And as Starr points out, ''In dealings with the Soviet officials who are charged with guiding and shaping public values, no American has failed to come away with the feeling - why is this person worrying so much about these things? And suddenly you understand for the first time the frustration and the feeling of weakness that exists among people who to our way of thinking aren't all-powerful.''
Starr, who plays the clarinet, visited the Soviet Union early this year with his own ''subversive and barbarous'' New Orleans jazz band, the Louisiana Repertory Jazz Ensemble, which played to enthusiastic Soviet audiences.
To make the cultural exchange complete, Starr recently staged an evening of ''Soviet Jazz'' at the Public Theater here, which was just as much a political event as a musical one. The musicians involved were mostly emigres, who came from every part of the Soviet Union. Some left because of yet another crackdown on jazz in the early '70s, during which time musicians and jazz aficionados were forced to listen to the music in secret. Others left because of the rise of rock-and-roll - it looked as though jazz was on its way out.
The musicians who played here varied in ability, but basically sounded much like American jazz musicians. The tendency was to listen for something distinctively ''Soviet'' in their music, but nothing of the sort could be detected.
Says Starr, ''People expect it to be the 'Volga Boatman' with a jazz beat!''
He pointed out that when the Russians infuse folk music into their jazz, which they occasionally do, it is a self-conscious act, just as it is in classical music. But the pressure from above to create a distinctive Soviet music, even a Soviet ''jazz,'' has instead caused most jazz musicians to turn away from that to more American sound.
But Starr believes that jazz - and his book on the subject - have more political than musical significance, and that by examining jazz, along with myriad other forms of popular culture in the Soviet Union, the Soviet enigma can be penetrated.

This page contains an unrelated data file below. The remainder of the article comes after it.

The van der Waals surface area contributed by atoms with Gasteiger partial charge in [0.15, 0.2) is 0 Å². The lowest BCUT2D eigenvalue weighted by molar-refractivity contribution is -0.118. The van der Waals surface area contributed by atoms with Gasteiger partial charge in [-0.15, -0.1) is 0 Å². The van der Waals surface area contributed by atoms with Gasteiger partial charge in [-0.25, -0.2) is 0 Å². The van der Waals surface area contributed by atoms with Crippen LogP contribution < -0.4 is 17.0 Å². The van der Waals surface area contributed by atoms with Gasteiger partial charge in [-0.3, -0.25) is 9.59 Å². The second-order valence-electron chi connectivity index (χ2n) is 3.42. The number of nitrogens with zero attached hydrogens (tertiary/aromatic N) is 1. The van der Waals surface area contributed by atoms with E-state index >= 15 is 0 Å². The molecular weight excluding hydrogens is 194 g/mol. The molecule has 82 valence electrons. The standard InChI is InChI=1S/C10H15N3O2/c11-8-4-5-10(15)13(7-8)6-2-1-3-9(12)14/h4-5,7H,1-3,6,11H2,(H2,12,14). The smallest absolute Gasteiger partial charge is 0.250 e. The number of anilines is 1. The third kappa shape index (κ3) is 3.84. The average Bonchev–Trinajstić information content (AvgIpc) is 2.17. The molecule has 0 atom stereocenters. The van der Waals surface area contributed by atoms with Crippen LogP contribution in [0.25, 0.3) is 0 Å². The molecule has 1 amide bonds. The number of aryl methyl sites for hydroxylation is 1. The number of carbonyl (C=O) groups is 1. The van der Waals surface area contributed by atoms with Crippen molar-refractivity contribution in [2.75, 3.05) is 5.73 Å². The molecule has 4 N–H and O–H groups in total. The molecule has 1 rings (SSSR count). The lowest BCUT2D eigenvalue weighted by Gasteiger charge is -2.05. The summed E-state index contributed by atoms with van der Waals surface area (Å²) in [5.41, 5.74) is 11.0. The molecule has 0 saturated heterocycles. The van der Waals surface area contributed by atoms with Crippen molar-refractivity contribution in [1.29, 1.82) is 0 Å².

''I think we're going to end up with an image of the Soviet Union that is neither hard nor soft; in which there are neither midgets nor giants; in which they are neither about to collapse nor about to take over the world. From this approach we will gain a sense of what we can do with them as well as what we can't do with them.
''This story of jazz, I think, shows something which we are blind to - and that is the immense impact of American life on the Russians. It became fashionable some years ago to deny that we have any influence over the Soviets, but that's nonsense. They still look to us as the one great power in the world that has something to teach them. Even our mistakes, as they frequently say, are more pertinent than other people's successes.
''We have neglected this. Until we appreciate the actual role of American civilization in the 20th century, we're not going to understand why we're able to call forth such visceral resentment and anger and bitterness and fear, even from our friends.''
And the resentment persists: Even today, only one or two Soviet jazz groups are allowed to travel abroad.
Starr says, ''It's a form of silly persecution not to let some of these musicians come here on tour.''